I wish to paint the joy I feel by being in places I love, trying to capture in paint the colors of light and the spirit of stone and water.
Monday, December 17, 2012
That's me on the left. In order to know when to pull the pots out of the kiln you actually have to look inside to see how the glaze is settling.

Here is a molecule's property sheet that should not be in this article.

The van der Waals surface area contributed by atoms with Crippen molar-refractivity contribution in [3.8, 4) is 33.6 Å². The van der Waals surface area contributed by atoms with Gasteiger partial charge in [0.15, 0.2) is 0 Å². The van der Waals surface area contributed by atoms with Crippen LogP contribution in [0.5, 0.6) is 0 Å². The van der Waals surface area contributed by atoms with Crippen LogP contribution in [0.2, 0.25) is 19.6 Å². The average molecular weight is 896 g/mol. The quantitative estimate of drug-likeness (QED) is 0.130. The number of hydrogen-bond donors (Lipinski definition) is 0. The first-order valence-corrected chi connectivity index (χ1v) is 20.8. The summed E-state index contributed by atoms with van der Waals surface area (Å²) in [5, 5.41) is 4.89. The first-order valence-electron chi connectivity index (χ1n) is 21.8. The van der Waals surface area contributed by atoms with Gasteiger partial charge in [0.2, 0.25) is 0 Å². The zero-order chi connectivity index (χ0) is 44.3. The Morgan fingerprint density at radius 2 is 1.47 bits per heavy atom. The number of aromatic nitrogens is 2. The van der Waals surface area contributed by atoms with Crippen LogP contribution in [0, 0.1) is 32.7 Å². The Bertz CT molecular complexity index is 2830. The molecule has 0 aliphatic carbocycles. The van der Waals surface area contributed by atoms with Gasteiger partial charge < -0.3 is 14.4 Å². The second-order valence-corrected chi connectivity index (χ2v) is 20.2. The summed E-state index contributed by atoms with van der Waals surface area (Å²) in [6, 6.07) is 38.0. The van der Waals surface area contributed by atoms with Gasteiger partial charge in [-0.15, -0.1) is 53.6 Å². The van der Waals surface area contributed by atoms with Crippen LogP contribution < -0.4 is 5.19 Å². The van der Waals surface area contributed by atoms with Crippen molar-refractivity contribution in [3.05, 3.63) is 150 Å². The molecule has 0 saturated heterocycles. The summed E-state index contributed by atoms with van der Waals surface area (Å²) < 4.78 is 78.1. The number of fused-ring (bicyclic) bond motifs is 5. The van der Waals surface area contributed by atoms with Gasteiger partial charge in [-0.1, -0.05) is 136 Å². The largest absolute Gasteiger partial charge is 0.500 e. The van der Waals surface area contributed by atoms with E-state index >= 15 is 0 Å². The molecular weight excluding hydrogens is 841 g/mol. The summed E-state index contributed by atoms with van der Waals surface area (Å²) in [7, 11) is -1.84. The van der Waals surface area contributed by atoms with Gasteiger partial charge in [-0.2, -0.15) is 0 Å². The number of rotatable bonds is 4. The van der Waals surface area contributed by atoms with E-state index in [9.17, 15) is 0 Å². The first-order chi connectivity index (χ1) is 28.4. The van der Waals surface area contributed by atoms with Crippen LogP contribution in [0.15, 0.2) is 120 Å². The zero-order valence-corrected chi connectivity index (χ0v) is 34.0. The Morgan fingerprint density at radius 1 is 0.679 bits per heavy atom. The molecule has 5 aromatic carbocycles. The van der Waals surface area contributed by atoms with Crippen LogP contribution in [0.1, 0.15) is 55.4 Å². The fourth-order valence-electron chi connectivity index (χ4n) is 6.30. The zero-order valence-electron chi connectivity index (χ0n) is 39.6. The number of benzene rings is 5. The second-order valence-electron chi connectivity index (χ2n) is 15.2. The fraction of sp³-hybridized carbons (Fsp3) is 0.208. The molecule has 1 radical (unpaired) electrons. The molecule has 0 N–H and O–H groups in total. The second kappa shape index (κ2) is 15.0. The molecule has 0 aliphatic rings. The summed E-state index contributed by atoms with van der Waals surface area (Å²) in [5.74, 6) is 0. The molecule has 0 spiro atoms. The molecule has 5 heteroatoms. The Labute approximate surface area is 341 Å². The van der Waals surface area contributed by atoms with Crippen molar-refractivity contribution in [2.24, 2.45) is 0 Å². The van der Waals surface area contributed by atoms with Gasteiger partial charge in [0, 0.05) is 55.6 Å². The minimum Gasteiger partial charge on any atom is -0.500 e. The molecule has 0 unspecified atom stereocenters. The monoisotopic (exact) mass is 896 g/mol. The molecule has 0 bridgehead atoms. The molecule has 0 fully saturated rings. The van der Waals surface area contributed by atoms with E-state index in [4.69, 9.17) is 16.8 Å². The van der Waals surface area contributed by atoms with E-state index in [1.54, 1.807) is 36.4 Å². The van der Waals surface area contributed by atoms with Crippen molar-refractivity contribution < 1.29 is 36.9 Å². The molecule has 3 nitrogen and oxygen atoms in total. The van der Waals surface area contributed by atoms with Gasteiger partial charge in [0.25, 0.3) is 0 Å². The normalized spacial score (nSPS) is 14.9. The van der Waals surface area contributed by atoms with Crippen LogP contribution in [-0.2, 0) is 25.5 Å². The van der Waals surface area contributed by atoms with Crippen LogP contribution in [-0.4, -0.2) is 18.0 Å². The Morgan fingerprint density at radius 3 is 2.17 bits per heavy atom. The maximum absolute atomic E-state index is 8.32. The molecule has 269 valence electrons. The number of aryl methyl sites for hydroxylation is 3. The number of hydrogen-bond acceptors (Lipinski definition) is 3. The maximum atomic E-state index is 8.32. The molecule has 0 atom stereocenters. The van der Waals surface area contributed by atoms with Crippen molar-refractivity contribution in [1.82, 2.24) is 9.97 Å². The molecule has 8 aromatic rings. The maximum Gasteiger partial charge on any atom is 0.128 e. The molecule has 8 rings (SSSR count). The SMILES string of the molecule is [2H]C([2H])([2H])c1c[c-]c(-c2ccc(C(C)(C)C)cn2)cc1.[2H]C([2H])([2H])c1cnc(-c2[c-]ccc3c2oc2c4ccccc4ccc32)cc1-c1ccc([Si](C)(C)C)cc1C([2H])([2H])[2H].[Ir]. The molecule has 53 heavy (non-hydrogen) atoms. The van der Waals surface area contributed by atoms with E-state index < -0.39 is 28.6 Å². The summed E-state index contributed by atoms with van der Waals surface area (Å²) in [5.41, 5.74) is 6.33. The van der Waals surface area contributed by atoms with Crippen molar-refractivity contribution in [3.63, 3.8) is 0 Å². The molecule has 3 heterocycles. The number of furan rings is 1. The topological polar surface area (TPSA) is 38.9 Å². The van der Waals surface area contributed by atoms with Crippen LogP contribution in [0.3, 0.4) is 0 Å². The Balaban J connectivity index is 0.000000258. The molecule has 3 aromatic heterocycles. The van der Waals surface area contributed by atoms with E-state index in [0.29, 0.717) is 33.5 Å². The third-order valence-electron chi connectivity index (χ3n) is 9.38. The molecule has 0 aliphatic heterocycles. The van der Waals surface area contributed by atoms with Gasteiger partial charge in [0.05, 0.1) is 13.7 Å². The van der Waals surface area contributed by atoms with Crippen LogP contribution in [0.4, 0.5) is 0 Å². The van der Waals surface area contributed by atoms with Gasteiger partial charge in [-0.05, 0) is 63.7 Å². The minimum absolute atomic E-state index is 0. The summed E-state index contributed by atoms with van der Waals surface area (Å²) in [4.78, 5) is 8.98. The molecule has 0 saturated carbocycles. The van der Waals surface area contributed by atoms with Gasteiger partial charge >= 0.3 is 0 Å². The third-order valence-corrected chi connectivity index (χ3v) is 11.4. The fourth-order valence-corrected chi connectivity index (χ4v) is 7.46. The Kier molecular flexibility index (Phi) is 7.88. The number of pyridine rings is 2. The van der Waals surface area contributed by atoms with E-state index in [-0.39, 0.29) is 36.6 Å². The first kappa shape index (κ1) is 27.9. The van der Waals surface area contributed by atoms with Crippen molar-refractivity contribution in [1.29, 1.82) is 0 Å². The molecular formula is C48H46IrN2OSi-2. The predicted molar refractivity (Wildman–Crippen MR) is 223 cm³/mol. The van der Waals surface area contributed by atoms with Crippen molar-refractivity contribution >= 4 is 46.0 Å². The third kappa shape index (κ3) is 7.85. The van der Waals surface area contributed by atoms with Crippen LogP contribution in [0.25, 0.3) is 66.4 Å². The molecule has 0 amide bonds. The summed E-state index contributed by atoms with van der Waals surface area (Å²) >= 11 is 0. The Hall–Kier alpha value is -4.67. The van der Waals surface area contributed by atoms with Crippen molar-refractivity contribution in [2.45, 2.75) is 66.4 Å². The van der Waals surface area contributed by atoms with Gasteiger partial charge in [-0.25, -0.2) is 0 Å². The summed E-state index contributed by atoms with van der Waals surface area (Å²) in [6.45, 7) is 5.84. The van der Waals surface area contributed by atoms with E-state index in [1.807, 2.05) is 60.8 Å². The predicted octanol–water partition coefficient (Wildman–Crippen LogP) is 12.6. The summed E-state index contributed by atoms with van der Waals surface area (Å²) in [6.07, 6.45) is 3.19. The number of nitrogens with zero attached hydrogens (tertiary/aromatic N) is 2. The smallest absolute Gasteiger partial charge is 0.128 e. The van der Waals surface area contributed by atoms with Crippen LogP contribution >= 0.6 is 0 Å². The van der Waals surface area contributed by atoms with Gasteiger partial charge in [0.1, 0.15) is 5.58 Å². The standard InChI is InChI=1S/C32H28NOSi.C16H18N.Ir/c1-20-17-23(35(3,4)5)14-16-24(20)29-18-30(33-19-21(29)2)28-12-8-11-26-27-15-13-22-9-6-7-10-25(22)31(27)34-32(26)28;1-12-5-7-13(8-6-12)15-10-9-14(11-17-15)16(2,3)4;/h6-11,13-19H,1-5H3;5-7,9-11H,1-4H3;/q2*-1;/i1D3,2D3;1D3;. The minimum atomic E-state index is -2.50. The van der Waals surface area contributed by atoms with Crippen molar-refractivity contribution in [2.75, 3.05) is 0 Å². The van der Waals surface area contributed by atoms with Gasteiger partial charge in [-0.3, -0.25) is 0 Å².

I have been taking a break from painting for awhile and exploring my interests in raku pottery. Pictured is the small gas kiln (claydog.com) I used and the pits where the vessels find their color. A Raku firing is an interesting process. It originated in Japan with Zen monks and stresses natural forms and the accidental and spontaneous. American Raku was popularized by Paul Soldner in the '50's when he dropped a molten pot in the leaves by accident . When he covered it up to put out the fire he found rich colors and metals came to the surface of the pot. What happens is when a hot ,glowing pot is taken out of the kiln and placed in a bed of combustables flames happen. The pit is covered and the fire consumes all the oxygen in the pit. In an oxygen free atmosphere all the metals in the glazes come to the surface (called a reduction) to create copper and silver shines as well as black crackle lines where the smoke gets into the surface. It's also great fun. I believe Raku translates roughly to mean "Party". Pictures of the actual pots will follow as soon as I take them.